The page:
Red and Yellow, Black and White (to the tune of Gale Garnett's Prism Song, 1964) Copyright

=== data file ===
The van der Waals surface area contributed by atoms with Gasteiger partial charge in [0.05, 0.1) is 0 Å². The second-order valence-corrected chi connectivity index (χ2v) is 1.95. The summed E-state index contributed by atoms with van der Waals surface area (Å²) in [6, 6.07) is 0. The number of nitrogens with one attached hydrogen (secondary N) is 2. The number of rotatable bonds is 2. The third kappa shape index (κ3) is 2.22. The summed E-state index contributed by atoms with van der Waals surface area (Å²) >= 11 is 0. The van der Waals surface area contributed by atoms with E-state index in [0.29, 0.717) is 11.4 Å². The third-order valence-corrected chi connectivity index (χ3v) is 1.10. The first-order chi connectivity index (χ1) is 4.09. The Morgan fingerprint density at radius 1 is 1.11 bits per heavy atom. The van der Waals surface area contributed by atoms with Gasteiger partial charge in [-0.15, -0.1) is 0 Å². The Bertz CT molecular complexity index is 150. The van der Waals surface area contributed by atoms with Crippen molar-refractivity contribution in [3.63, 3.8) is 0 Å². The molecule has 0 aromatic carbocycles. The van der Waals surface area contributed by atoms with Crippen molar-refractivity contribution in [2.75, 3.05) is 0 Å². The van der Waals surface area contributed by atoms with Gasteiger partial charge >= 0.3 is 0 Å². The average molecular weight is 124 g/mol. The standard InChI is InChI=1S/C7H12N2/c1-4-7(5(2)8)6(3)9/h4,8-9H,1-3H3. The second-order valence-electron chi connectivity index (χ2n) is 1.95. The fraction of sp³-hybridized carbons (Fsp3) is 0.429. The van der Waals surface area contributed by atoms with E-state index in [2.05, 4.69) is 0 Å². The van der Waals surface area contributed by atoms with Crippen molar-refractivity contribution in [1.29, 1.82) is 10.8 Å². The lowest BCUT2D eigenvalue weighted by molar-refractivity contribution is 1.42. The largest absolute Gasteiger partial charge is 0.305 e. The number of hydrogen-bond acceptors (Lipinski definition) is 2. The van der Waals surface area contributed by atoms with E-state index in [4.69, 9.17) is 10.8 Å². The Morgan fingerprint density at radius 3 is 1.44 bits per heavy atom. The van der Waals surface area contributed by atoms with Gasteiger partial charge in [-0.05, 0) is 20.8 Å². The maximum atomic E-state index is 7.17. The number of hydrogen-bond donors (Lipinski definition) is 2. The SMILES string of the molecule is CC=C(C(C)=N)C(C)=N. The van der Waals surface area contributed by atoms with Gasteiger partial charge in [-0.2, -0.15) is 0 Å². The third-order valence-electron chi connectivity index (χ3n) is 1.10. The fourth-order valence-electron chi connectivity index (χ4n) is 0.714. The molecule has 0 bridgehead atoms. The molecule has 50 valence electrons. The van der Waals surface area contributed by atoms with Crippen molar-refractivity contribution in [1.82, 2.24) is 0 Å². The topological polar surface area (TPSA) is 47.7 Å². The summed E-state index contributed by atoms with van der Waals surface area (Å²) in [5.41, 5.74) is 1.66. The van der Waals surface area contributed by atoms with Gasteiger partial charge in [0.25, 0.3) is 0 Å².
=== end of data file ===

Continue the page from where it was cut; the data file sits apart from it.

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Red and Yellow, Black and White (to the tune of Gale Garnett's Prism Song, 1964) Copyright 1992 by Musetta Giles (Humanist and Mensa publications may reprint freely as long as the whole song, the background information, the copyright information, and the reprint information are included. Please send a courtesy copy to the author at P.O. Box 14231, Columbus, OH 43214. Other users should contact the author for permission.) Red and yellow, black and white, Let's get together and talk tonight. Tell the truth and have some fun, Let's get together, everyone. White man beat a black man in my town, I can't take this comin' down. I'd keep still, but if I do, The man who beat the black man kill my roommate, too. Red and yellow, black and white, Let's get together and talk tonight. Tell the truth and have some fun, Let's get together, everyone. Let's take the guns and put 'em away. If you can't play right, you just can't play. Limey cops do without guns at all. Dutch cops sign 'em out on special call. Cops who like to hit ain't fit for the job. All they do is aggravate the mob. If you feel contempt for the people you serve, Get another job while you got the nerve. Red and yellow, black and white, Let's get together and talk tonight. Tell the truth and have some fun, Let's get together, everyone. Courtesy's the oil of society, Keep your language clean and your mind free. Bashing other people is a dirty act. Just get along, be a soul of tact. Red and yellow, black and white, Let's get together and talk tonight. Tell the truth and have some fun, Let's get together, everyone. I was sitting in the cafeteria at work on June 20, 1992, thinking of people and organizations who could use a computer bulletin board. I remembered the national MENSA INTER-M SIG for people who are in interracial or interfaith relationships, and Rodney King's question, "Can't we just get along?" came to mind. The first part of the song wrote itself. Two days later, the last three verses came to me. That night, I shared the poem at Ann Throckmorton's--and with it, my rage at the fact that now I fear the police more than I do criminals, both for myself and for my roommate, who is an African-American man. I reminded them how, earlier this year, a woman in another city called the police because her daughter was being assaulted. The responding officer shot her, because all he could see was a 200 lb. person in black clothes on a dark staircase. I could be shot under similar circumstances. And in this city or any other, my roommate is in danger of brutal assault just because of his skin. There have been too many stories in the local papers alone for me to be blind to that.

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